We were talking about the Golden Rule: Treat others as you would like to be treated. The underlying promise is that if you do this you will, in turn, get treated the way you want.
What’s wrong with just being forward and asking for what you want?
What happens if the way you treat someone is not “preferable” to them?
Doesn’t this smack of mind reading and manipulation?
That took me down the road of thought… How often do we project our own wants, or even our idea of what a person should want, onto someone else?
Him: I will give you flowers for your birthday. All women want flowers.
Her: But I really want to go on a picnic with you instead.
Him: It doesn’t matter. I’m only willing to give you flowers. And when you’re unhappy, I’ll give you more flowers. Because that’s what you should want.
He’s stuck with the idea of what she wants, treating her like “all women” instead of listening to her individual desire. She ends up with truckloads of flowers but is unhappy, appears critical and ungrateful, when a picnic would have done the trick to bring her joy.
In my marriage, we were at odds with each other. Husband #2 treated me the way he wanted to be treated: give complements, be nice, leave her alone. This was horrible for me. I didn’t want complements; I really wanted quality time together, serious conversation about our issues, and physical touch. All of his praise and niceness didn’t get close to touching what I needed – a difficult talk about what was wrong. By leaving me alone, it went directly opposite my desire for quality time together.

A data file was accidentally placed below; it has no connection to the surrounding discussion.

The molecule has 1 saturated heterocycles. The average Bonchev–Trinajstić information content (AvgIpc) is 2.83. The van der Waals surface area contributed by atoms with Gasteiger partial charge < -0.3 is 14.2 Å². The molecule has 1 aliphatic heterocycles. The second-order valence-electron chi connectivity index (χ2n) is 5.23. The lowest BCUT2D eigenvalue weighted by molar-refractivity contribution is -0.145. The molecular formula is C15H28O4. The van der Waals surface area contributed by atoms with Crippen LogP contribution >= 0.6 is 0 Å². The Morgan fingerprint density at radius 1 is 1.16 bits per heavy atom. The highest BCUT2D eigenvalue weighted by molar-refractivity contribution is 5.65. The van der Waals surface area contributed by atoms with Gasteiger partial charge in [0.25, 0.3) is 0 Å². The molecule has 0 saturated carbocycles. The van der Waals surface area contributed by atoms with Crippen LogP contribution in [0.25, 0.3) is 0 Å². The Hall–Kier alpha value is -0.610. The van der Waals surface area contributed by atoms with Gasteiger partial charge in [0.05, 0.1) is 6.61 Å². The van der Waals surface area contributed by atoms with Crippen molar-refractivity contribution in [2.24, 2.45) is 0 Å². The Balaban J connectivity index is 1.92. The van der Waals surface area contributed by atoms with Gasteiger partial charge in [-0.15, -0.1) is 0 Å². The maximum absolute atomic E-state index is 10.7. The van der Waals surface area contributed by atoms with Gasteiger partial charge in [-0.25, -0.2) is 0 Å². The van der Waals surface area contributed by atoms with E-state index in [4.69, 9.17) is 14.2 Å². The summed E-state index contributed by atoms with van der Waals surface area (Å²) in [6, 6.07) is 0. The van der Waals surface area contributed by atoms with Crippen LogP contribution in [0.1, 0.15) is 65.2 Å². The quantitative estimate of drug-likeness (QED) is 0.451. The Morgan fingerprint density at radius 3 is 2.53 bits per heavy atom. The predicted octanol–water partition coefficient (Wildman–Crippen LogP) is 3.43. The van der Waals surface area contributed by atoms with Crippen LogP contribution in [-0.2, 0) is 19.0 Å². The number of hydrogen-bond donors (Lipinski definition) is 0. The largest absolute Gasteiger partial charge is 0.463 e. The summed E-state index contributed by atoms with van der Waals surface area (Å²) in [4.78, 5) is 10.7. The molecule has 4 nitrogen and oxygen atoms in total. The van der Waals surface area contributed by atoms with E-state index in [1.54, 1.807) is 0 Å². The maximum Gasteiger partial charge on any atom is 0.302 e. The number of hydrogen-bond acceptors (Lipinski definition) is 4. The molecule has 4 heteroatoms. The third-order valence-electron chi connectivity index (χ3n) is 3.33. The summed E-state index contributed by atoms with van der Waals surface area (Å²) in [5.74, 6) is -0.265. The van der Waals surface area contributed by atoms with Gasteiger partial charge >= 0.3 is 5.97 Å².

Talk about poking a sleeping bear with a stick.
Husband #2 and I have discussed our propensity to jump (head-first it seems) into our downward spiral. No finger-pointing on who started it or who did what to whom, we are open enough now to recognize that there were triggers, both internal and external, that led us to the bottom of the pit with each other.
Neither of us was nice.
You would think after these deep conversations we would be two completely honest people, sharing our needs, opening ourselves up, and being completely vulnerable.
But we discovered a new wrinkle.
It seems that when you start talking needs, the other person can see you as NEEDY. Personally, I think “needy” is a relative term. Just saying, “I need you to do X for me” …twice, can come off as neediness. One person’s inattentiveness makes the other person appear needy. Does that mean I’m needy because I ask Son #1 to take out the garbage 3 times? Or request the laundry from Son #2 more than twice?
Maybe our current American culture slaps the Needy Label on anyone who isn’t 100% independent? Does relying on someone else, for anything, make one needy?
In personal relationships, needy behavior includes asking twice or three times after hearing a No.
If you try to get people to behave out of character or beyond their capacities, you are behaving needily. If a talkative woman is married to a taciturn man, she may think of herself as too “needy” because she feels badly when he is silent at the end of the day. Her need for conversation does not make her needy. She’s behaving needily if she keeps badgering him or resenting him.
The article goes on to suggest ways to move your needs from one person to another outlet, one that is more fulfilling, but what happens when what you need is not easily met by another source?